Deutsche Bank's U.S. business seems to be a sickly sort of place to be. With four new regional CEOs in a three-year period, big cuts to the U.S. equities business last year, substantial cuts to the U.S. repo business and an official designation of "troubled" from the Fed last June, good news has been sparse.
Today brings further bad news with a Financial Times article claiming 40% of Deutsche's biggest shareholders want the U.S. business to be cut further. One suggests DB should cut the assets allocated to its U.S. business from $132bn to $50bn, bringing it below the regulatory threshold for an “intermediate holding company.”
The good news is that there is no indication that DB intends to do this. The bank didn't comment for this article, but a spokesman told the FT that the bank's U.S. footprint has already been adjusted. - There are no plans for further adjustments in 2019.
This may be so, but as Deutsche's U.S. operation struggles to justify its existence, some existing staff are concerned about new recruits.
Deutsche Bank Securities has nearly 2,000 registered employees in New York City, according to FINRA. In the past 18 months, it's been adding to them with strategic hires at managing director (MD) level.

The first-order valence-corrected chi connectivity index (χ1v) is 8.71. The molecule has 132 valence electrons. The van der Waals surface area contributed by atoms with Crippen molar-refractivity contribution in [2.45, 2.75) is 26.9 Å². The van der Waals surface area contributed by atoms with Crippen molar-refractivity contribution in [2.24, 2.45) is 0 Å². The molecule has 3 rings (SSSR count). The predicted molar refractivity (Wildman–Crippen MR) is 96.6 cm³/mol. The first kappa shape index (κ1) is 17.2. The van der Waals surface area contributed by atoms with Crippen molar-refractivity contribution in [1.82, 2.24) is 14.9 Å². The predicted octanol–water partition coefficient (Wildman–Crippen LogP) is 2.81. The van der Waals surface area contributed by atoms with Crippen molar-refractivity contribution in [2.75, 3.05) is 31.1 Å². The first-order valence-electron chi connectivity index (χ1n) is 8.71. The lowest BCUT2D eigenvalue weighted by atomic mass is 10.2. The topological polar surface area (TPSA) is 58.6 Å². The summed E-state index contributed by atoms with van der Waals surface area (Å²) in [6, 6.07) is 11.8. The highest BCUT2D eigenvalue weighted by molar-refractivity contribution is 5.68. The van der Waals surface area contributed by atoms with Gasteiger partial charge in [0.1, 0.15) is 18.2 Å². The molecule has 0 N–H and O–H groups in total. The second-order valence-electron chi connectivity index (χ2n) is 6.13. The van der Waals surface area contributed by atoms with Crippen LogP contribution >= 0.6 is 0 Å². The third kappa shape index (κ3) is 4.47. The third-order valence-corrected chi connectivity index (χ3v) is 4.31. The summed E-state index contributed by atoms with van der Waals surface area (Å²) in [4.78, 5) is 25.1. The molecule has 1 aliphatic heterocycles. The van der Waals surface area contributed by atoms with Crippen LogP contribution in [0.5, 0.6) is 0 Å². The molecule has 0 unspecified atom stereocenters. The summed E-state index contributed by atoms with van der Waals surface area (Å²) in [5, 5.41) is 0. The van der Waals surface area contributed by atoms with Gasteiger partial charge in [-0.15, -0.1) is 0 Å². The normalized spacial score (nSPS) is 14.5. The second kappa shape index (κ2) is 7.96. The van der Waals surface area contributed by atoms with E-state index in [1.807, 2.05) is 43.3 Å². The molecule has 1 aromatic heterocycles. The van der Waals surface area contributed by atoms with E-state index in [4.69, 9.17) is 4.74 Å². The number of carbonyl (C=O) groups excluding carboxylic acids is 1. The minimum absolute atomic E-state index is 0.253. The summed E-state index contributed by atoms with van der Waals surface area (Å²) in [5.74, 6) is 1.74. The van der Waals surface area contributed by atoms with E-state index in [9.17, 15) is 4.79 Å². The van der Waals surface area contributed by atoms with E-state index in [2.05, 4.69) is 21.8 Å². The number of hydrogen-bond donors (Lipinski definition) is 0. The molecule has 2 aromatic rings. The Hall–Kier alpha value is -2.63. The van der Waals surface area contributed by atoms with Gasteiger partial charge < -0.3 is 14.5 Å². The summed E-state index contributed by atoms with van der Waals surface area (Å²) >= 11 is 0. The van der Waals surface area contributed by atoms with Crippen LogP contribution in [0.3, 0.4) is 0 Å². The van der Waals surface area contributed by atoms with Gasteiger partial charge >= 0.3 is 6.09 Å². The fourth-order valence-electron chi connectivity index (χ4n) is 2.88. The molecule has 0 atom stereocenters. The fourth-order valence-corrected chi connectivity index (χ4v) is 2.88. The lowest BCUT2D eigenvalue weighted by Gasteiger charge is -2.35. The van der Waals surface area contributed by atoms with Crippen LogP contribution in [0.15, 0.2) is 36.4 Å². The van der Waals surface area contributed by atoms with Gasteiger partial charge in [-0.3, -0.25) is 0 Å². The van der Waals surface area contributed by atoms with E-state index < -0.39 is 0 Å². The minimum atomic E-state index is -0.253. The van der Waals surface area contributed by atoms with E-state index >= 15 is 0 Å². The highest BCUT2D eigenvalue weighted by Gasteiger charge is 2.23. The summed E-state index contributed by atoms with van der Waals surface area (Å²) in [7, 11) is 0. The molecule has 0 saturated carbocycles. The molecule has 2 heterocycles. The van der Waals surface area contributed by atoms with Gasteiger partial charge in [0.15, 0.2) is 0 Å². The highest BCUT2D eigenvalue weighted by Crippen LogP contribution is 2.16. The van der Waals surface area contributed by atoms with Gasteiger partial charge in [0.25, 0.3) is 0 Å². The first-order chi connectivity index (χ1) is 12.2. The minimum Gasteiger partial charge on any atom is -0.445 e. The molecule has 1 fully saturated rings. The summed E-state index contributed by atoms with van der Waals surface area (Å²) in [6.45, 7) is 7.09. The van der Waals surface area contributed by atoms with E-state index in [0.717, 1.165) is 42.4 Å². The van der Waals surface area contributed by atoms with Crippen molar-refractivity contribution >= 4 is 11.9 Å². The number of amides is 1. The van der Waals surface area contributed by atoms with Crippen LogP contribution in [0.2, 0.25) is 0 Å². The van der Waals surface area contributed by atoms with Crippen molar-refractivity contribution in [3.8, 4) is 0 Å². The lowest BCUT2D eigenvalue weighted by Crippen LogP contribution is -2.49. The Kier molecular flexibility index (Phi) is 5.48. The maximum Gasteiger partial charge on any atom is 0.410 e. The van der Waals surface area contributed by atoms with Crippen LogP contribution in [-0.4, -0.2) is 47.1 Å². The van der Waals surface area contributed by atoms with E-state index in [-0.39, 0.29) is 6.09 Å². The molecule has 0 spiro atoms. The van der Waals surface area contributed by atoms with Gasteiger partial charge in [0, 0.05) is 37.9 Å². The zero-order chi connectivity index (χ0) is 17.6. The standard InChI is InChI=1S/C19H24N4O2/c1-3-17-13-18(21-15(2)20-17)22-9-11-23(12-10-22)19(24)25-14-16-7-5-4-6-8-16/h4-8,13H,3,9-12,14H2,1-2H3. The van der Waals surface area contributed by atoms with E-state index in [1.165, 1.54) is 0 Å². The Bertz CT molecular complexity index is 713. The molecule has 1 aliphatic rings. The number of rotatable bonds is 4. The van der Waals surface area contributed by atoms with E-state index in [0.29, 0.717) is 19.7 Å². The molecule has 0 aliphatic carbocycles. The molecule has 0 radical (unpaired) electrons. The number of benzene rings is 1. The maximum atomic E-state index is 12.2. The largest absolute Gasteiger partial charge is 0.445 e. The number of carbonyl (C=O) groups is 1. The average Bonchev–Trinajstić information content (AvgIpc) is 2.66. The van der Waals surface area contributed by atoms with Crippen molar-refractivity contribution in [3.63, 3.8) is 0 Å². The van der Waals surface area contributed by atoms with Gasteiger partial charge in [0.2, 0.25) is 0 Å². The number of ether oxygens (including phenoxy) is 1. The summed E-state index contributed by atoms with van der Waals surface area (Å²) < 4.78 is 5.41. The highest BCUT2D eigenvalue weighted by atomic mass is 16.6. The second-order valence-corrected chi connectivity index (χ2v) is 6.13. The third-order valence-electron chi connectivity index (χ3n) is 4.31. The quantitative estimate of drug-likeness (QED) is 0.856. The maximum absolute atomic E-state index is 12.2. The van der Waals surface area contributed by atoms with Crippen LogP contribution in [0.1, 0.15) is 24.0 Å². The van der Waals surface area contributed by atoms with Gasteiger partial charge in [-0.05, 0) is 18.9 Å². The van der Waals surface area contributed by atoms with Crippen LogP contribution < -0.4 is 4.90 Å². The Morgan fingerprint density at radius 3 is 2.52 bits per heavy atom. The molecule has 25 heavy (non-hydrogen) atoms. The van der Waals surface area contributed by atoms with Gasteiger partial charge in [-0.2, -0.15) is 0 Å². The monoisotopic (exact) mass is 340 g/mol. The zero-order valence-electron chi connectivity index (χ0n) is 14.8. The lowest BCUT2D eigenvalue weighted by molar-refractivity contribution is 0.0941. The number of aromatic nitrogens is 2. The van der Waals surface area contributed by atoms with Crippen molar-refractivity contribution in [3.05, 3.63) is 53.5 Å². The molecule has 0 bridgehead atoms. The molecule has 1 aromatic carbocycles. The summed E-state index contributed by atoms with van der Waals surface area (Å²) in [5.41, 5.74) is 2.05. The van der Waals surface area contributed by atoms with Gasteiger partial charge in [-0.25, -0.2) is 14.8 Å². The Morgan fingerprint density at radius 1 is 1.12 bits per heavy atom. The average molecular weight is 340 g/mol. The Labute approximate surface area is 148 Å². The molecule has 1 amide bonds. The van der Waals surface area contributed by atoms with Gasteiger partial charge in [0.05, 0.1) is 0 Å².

In fixed income, these recruits include Drew Meaney, whom the bank secured from Cantor Fitzgerald for U.S. credit trading in December 2018. At the end of 2017, Deutsche hired Paul Huchro from Goldman Sachs to head U.S. credit trading and Jeffrey Chang from UBS as head of high yield corporate bond trading. Last year was their chance to make a difference. In fact, Deutsche's fixed income revenues fell 17% globally in 2018 and 40% year-on-year in the last quarter.
In equities sales and trading, Deutsche Bank hired James Rubenstein from UBS as a NY-based head of electronic equities in October in 2018. Peter Selman, whom Deutsche hired as its head of global equities at the end of 2017, told the Financial Times in December 2018 that the bank plans “quite a bit more” equities hiring this year. Under previous CEO John Cryan Deutsche already added Eric Johnston from Millennium Capital in 2017. A report in 2016 said the German bank was hiring 100 people globally, including in NY, to bolster its equities business.
One New York headhunter says Deutsche's U.S. traders are already worried about their new colleagues and plans to hire more, particularly in a year when bonuses are likely to be down. Rightly or wrongly, Deutsche has developed a reputation for paying generously to attract new people and existing staff fear being short-changed.
Not everyone at DB is gloomy though. One employee points out that if the FT contacted 10 shareholders and four were disapproving of the U.S. strategy then six thought it was ok: "A majority were in agreement," he notes.
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